Advertisement
YOU ARE HERE: LAT HomeCollections

Music Reviews : Stoltzman Plays Ucla Recital

May 26, 1986|JOHN HENKEN

Recent years have seen the manufacture of many quasi-jazz pieces designed to help classical musicians appeal to the crossover crowd. Clarinetist Richard Stoltzman doesn't need that kind of assistance. Friday night in Royce Hall, he turned to the real thing, backed by the UCLA Jazz Band.

Stoltzman has a credible jazz history, as well as a comprehensive technique. He appeared comfortable fronting a big band, but then Stoltzman gives everything he plays a natural swing.

For two of the numbers, Stoltzman had the composers on hand to conduct. Frank Bennett's "Ticker Tape Parade" and Clare Fischer's "Stoltz" are energetic, driving ensemble pieces. "Stoltz" is based melodically on the last of Stravinsky's Three Pieces for Solo Clarinet, which Stoltzman had played as an introduction.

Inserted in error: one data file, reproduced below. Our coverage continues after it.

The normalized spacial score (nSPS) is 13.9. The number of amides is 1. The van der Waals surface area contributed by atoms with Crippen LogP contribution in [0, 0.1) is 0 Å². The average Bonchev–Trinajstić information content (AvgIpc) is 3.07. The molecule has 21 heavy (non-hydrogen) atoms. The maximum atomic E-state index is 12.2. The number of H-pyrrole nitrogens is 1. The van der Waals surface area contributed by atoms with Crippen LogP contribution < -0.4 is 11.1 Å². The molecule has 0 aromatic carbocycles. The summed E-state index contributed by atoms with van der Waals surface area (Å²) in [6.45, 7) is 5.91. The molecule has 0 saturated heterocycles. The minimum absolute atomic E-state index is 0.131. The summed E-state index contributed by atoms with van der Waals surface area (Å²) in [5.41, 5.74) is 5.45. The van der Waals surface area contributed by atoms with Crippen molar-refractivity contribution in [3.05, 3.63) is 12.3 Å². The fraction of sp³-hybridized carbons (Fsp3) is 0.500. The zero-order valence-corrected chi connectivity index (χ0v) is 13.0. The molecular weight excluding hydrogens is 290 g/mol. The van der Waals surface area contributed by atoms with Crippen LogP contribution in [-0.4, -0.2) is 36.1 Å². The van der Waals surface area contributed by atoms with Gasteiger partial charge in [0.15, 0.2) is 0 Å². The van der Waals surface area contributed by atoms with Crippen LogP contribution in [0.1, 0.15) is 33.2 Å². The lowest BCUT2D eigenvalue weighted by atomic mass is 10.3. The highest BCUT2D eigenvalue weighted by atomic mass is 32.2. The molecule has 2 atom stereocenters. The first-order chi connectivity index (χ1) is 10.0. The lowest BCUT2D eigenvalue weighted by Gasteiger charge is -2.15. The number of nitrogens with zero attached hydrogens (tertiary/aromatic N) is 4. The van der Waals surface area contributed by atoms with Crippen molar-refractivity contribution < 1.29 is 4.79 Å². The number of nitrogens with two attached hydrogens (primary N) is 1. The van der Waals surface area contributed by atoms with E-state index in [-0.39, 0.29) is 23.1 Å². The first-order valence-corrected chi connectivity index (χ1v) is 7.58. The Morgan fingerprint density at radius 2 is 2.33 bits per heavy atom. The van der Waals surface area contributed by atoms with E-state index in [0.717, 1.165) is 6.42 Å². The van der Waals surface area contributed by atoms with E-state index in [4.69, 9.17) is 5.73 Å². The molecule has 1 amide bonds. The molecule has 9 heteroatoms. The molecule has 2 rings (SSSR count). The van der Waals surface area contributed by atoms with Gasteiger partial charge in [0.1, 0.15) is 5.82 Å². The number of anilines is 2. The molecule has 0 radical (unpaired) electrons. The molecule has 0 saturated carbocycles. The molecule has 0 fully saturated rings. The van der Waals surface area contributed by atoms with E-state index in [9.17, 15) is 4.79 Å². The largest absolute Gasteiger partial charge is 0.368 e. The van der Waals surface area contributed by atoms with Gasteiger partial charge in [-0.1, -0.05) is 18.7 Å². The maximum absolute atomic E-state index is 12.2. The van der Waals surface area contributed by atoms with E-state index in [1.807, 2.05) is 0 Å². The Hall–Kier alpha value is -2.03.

The UCLA group performed as strongly for Bennett and Fischer as for their regular leader, Gary Gray. Les Hooper's "Licks and Tricks" allowed welcome solo chances for Eric Amesbury and Dave Bouchez, saxes, and trumpeter Chuck Petersen. Pianist Phil Clark had trouble making his grand heard, particularly when joined by Stoltzman's amplified clarinet.

Don Sebesky's "Sebastian's Theme," based on Bach, and an "American Medley"--incorporating "Amazing Grace," "America, the Beautiful" and "The Battle Hymn of the Republic"--by one J. Oddo, showed what Stoltzman and friends could do in a more reflective vein.

Stoltzman began the evening with Weber's overlong Grand Duo. The repetitious piece served only to prove that pianist Irma Vallecillo's fingers were as quick and accurate as Stoltzman's.

Bernstein's early Clarinet Sonata and a set of Gershwin arrangements--the Three Preludes and three songs--gave the duo more pertinent opportunities.

Advertisement
Los Angeles Times Articles
|
|
|